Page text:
When those nasty symptoms set in, they might signal the flu—or something else entirely. Here’s how to tell the difference.
It’s the sick season
Flu season is here, triggering memories of the last year’s severe season. Especially for vulnerable people like children, the elderly, and those with lung ailments such as asthma and cystic fibrosis, classic flu symptoms including a sudden fever, muscle aches, fatigue, and a dry cough can be cause for worry. But not every flu-like symptom signals the flu. Many other illnesses can prompt the same symptoms, says Sean Cloonan, MD, an internist and infectious disease specialist at Scarsdale Medical Group. Here’s a rundown of seven copycat conditions that could make you think you have the flu.
The common cold can also bring on a cough and fatigue, but it’s caused by different viruses from those that bring on flu, says Dr. Cloonan. The flu tends to be more intense than a cold, according to the Centers for Disease Control and Prevention (CDC)—though a cold typically lasts longer (seven to ten days versus three to five days for the flu); you’ll also get a stuffy or runny nose as well. These are the textbook scenarios, says Dr. Cloonan, “but real life doesn’t always follow a textbook, and someone who seems to have a cold can actually be fighting off influenza.” The only way to definitively tell the difference is to be tested for the flu. Don’t miss these 50 ways to avoid catching a cold this season.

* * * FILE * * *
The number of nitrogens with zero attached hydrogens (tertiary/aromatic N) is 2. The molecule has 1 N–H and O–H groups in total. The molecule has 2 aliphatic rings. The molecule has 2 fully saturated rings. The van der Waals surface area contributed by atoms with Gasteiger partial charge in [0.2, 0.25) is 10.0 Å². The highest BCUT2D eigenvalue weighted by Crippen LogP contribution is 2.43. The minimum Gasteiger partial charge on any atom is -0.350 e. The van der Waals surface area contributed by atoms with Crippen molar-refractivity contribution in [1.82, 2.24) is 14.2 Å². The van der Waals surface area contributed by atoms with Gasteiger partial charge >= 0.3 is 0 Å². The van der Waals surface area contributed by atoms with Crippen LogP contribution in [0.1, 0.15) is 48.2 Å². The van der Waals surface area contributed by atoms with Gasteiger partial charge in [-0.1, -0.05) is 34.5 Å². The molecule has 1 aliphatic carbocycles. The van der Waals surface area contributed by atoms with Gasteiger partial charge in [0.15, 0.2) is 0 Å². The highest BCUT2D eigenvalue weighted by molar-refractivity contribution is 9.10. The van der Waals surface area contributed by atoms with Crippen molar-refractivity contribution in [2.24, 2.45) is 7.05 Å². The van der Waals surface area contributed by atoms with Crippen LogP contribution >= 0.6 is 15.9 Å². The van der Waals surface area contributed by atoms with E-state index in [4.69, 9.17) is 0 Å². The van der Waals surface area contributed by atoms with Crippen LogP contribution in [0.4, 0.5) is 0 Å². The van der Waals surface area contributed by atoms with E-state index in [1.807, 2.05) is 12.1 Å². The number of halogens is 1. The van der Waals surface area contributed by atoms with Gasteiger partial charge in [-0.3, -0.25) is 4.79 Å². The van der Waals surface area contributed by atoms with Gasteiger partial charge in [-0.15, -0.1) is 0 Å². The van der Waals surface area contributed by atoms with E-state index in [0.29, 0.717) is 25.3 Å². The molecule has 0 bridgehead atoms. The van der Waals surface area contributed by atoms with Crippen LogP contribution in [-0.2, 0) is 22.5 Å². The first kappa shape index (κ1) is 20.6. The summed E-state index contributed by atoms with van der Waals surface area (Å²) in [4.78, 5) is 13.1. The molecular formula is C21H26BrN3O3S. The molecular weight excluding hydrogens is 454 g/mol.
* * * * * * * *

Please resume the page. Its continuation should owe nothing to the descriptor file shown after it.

You’ll also get a fever and a general feeling of malaise with strep, says Dr. Cloonan. But the intense pain in your throat along with redness and, sometimes, white spots on your tonsils distinguish this infection from the flu. “Many viruses that cause the common cold can cause strep throat as well,” says Dr. Cloonan. If you think you may have strep throat, see your doctor for testing and, if it’s positive, a prescription for antibiotics. Check out these strep throat symptoms you should never ignore.